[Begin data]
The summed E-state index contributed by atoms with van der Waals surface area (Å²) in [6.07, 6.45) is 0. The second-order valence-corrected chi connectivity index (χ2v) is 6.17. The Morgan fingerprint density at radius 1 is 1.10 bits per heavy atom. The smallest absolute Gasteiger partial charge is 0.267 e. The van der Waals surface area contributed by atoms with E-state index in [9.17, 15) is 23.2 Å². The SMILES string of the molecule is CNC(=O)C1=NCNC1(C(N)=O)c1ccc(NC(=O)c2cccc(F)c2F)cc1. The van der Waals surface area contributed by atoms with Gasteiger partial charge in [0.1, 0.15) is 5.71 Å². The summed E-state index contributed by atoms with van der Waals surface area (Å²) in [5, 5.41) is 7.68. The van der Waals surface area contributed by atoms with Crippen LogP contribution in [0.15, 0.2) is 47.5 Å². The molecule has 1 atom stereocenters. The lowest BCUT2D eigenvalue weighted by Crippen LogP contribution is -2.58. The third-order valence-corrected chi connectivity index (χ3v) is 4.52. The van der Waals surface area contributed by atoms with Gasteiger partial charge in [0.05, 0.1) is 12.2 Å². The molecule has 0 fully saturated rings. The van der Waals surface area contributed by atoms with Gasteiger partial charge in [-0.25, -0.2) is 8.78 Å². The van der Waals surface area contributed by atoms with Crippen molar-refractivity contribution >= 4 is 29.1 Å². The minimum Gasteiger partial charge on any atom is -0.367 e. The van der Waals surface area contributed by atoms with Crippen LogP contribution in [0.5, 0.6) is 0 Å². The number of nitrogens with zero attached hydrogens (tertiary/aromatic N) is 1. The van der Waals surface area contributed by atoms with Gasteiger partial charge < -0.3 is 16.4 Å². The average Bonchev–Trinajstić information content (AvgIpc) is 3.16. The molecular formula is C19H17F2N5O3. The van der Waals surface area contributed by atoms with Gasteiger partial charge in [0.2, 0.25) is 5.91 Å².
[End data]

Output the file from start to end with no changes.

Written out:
The summed E-state index contributed by atoms with van der Waals surface area (Å²) in [6.07, 6.45) is 0. The second-order valence-corrected chi connectivity index (χ2v) is 6.17. The Morgan fingerprint density at radius 1 is 1.10 bits per heavy atom. The smallest absolute Gasteiger partial charge is 0.267 e. The van der Waals surface area contributed by atoms with E-state index in [9.17, 15) is 23.2 Å². The SMILES string of the molecule is CNC(=O)C1=NCNC1(C(N)=O)c1ccc(NC(=O)c2cccc(F)c2F)cc1. The van der Waals surface area contributed by atoms with Gasteiger partial charge in [0.1, 0.15) is 5.71 Å². The summed E-state index contributed by atoms with van der Waals surface area (Å²) in [5, 5.41) is 7.68. The van der Waals surface area contributed by atoms with Crippen LogP contribution in [0.15, 0.2) is 47.5 Å². The molecule has 1 atom stereocenters. The lowest BCUT2D eigenvalue weighted by Crippen LogP contribution is -2.58. The third-order valence-corrected chi connectivity index (χ3v) is 4.52. The van der Waals surface area contributed by atoms with Gasteiger partial charge in [0.05, 0.1) is 12.2 Å². The molecule has 0 fully saturated rings. The van der Waals surface area contributed by atoms with Gasteiger partial charge in [-0.25, -0.2) is 8.78 Å². The van der Waals surface area contributed by atoms with Crippen molar-refractivity contribution >= 4 is 29.1 Å². The minimum Gasteiger partial charge on any atom is -0.367 e. The van der Waals surface area contributed by atoms with Crippen LogP contribution in [0.5, 0.6) is 0 Å². The number of nitrogens with zero attached hydrogens (tertiary/aromatic N) is 1. The van der Waals surface area contributed by atoms with Gasteiger partial charge < -0.3 is 16.4 Å². The average Bonchev–Trinajstić information content (AvgIpc) is 3.16. The molecular formula is C19H17F2N5O3. The van der Waals surface area contributed by atoms with Gasteiger partial charge in [0.2, 0.25) is 5.91 Å².